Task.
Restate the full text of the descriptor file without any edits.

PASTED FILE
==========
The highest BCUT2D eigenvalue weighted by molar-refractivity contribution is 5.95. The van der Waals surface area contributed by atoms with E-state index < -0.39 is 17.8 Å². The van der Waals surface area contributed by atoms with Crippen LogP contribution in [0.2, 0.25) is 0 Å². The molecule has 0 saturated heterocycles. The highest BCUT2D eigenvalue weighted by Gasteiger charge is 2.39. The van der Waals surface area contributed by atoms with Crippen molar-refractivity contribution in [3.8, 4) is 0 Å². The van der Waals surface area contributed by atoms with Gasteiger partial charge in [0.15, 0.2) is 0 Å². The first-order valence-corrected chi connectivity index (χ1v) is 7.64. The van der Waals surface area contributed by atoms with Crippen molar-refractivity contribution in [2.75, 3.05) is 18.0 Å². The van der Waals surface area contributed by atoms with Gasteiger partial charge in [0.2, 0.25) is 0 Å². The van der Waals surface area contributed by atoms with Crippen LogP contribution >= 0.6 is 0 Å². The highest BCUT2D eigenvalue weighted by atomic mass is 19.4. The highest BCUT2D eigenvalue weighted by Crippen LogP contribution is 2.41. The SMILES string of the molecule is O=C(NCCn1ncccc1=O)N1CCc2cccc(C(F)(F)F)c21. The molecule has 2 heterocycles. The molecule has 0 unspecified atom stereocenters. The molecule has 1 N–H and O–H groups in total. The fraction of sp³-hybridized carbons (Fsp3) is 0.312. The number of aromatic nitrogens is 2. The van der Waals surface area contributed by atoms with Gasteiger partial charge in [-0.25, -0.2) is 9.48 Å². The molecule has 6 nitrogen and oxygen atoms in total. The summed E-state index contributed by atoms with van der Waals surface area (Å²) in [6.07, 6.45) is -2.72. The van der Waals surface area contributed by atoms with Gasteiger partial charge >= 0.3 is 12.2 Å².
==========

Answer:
The highest BCUT2D eigenvalue weighted by molar-refractivity contribution is 5.95. The van der Waals surface area contributed by atoms with E-state index < -0.39 is 17.8 Å². The van der Waals surface area contributed by atoms with Crippen LogP contribution in [0.2, 0.25) is 0 Å². The molecule has 0 saturated heterocycles. The highest BCUT2D eigenvalue weighted by Gasteiger charge is 2.39. The van der Waals surface area contributed by atoms with Crippen molar-refractivity contribution in [3.8, 4) is 0 Å². The van der Waals surface area contributed by atoms with Gasteiger partial charge in [0.15, 0.2) is 0 Å². The first-order valence-corrected chi connectivity index (χ1v) is 7.64. The van der Waals surface area contributed by atoms with Crippen molar-refractivity contribution in [2.75, 3.05) is 18.0 Å². The van der Waals surface area contributed by atoms with Gasteiger partial charge in [0.2, 0.25) is 0 Å². The van der Waals surface area contributed by atoms with Crippen LogP contribution >= 0.6 is 0 Å². The highest BCUT2D eigenvalue weighted by atomic mass is 19.4. The highest BCUT2D eigenvalue weighted by Crippen LogP contribution is 2.41. The SMILES string of the molecule is O=C(NCCn1ncccc1=O)N1CCc2cccc(C(F)(F)F)c21. The molecule has 2 heterocycles. The molecule has 0 unspecified atom stereocenters. The molecule has 1 N–H and O–H groups in total. The fraction of sp³-hybridized carbons (Fsp3) is 0.312. The number of aromatic nitrogens is 2. The van der Waals surface area contributed by atoms with Gasteiger partial charge in [-0.25, -0.2) is 9.48 Å². The molecule has 6 nitrogen and oxygen atoms in total. The summed E-state index contributed by atoms with van der Waals surface area (Å²) in [6.07, 6.45) is -2.72. The van der Waals surface area contributed by atoms with Gasteiger partial charge >= 0.3 is 12.2 Å².